Born in Johannesburg into a working-class Afrikaans family during the height of apartheid, Kendell Geers grew up realizing that his moral, spiritual and cultural education was based on racist lies. He ran away from home at the age of fifteen, and performed an artistic operation on himself by deciding to change his date of birth to May 1968.

Fighting a Crime Against Humanity on the front lines of activism and protest, he fled from the military re- gime which had sentenced him to six years imprisonment, reaching London in 1988 as a political refugee. In 1989 he moved on to New York where he found employ as Richard Prince’s full-time assistant. Following the release of Nelson Mandela, Geers returned to South Africa in 1990 to help build the new democracy.

As an artist, curator, musician, designer and writer, Geers works without compromising. In the belief that art is both political and spiritual, his multi-faceted practice cannot be categorized in terms of trends, cli- chés or fashion. The raw energy of a punk attitude blends with the visceral visionary philosophy of poets like Rimbaud, Blake and Burroughs in a mysterious cocktail of unexpected contrasts.

From the early 1990’s, Geers has taken part in many exhibitions world-wide, including The Street. Where the world is made and Road to Justice at MAXXI (Rome, 2018 and 2017); Documenta (2017 and 2002); the Venice Biennial (2017 and 2007); Shanghai Biennial (2016); Punk. Its Traces in Contemporary Art at MACBA (Barcelona, 2016); Contemporary Art from the Centre Pompidou at Haus der Kunst (Munich, 2016); INSERT 2014 at the Indira Gandhi National Centre for the Arts (Delhi, 2014); The Luminous Interval at the Guggen- heim Museum (Bilbao, 2011); and the Bienal de São Paulo (2010).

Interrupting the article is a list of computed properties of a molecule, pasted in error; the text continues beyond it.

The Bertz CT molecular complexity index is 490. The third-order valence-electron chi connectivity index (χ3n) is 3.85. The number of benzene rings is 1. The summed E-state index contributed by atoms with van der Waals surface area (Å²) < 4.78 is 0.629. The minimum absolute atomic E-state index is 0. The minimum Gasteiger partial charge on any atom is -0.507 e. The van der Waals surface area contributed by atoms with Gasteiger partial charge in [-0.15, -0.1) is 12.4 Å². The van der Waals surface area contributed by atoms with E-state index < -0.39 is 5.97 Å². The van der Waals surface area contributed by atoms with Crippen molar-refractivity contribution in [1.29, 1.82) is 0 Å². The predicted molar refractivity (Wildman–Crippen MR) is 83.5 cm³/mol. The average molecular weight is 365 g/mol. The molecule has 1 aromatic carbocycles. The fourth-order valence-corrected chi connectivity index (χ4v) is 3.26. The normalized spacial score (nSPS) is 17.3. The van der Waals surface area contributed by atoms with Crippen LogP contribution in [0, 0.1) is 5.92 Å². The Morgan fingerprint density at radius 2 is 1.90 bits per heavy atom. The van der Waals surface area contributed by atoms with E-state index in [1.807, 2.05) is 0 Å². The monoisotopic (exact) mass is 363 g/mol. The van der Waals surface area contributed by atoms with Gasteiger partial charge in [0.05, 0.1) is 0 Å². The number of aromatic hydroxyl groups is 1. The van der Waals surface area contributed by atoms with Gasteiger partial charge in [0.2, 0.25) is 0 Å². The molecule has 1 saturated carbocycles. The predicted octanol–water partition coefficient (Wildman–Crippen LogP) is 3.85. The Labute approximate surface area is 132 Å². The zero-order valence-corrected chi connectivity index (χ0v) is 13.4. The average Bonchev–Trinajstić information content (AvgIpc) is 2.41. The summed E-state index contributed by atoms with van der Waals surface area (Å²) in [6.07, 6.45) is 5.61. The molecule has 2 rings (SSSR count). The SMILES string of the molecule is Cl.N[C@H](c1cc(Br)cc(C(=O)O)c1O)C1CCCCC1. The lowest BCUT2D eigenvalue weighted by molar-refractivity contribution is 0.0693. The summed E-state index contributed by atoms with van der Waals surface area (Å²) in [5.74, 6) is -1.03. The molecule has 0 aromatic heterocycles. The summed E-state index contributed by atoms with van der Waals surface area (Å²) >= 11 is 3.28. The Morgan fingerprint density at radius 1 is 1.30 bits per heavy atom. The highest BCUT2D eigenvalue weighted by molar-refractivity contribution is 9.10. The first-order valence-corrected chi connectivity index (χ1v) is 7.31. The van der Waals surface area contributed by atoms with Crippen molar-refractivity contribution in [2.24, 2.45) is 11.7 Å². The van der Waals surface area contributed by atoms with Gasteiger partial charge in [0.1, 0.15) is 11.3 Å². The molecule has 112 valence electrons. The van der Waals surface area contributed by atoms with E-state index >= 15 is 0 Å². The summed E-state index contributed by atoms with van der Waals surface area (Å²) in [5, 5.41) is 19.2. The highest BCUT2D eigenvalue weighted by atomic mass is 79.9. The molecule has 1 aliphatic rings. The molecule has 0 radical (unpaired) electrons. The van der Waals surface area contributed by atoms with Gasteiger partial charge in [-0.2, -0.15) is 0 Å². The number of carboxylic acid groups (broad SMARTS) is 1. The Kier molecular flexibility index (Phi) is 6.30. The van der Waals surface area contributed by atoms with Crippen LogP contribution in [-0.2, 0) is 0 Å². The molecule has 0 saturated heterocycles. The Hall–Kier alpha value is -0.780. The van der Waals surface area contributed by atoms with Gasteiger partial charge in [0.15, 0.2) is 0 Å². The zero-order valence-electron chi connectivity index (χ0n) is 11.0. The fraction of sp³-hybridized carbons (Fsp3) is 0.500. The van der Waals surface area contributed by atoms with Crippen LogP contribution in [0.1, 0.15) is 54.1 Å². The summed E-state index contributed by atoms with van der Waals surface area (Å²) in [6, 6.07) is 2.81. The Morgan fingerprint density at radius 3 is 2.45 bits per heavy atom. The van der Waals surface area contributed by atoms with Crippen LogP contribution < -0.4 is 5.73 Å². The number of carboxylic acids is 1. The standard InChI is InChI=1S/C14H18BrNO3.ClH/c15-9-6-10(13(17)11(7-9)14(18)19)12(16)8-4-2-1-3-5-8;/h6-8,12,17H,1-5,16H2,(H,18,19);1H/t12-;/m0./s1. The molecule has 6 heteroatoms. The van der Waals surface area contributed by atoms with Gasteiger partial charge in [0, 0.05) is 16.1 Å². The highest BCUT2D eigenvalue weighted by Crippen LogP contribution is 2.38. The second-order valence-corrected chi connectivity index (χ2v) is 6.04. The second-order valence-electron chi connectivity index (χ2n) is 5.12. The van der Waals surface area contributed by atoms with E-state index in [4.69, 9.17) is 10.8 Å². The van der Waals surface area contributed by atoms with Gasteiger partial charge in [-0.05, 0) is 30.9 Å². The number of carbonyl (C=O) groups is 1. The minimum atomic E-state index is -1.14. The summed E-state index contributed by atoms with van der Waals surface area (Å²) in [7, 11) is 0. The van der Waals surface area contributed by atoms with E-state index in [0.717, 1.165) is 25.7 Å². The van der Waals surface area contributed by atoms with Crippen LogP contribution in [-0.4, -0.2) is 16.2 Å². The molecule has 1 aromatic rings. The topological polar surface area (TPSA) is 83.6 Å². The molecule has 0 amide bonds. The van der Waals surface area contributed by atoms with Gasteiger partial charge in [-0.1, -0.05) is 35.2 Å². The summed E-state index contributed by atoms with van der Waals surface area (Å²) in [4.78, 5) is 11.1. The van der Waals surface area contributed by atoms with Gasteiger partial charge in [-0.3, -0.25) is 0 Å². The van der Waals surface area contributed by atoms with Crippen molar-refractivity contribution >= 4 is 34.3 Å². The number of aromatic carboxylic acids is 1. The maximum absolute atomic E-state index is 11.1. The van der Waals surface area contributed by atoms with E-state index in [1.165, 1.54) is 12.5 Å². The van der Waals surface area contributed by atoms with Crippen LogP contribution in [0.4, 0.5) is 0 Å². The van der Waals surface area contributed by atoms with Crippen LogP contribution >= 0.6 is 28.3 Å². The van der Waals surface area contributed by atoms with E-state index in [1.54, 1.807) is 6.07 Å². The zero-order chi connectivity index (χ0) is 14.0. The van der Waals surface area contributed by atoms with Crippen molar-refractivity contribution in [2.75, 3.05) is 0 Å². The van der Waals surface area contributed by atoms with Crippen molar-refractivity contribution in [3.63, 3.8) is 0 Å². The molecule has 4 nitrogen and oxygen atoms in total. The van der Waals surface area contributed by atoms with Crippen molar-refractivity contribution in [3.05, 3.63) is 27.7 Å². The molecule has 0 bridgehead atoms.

Gallery Exhibition

M77 presents OrnAmenT’umEtKrimMen, a solo show by South African artist and activist Kendell Geers (Johannesburg, 1968) curated by Danilo Eccher, open to the public from Monday 21 September 2020 to Saturday 30 January 2021.

European by descent, African by birth, Kendell Geers defines himself as both animist and mystic, shaman and alchemist, punk and poet. Committed to the fight against apartheid from a very young age, Geers used his experience as a revolutionary to develop a psycho-socio-political approach in which ethics and aesthetics are viewed as two sides of the same coin spinning on the giant table of history. In his hands, the vast narrative of art is brought into question, the languages of power and ideological codes are disrupted, expectations dashed, and systems of belief are transformed into aesthetic canons.

The contradictions that are intrinsic to the artist’s identity are embodied in his work. His pieces combine personal with political, poetry with misery, violence with erotic tension. Geers works in various media and techniques, ranging from everyday objects to large-scale installations, and comprising the use of neon, performance and video.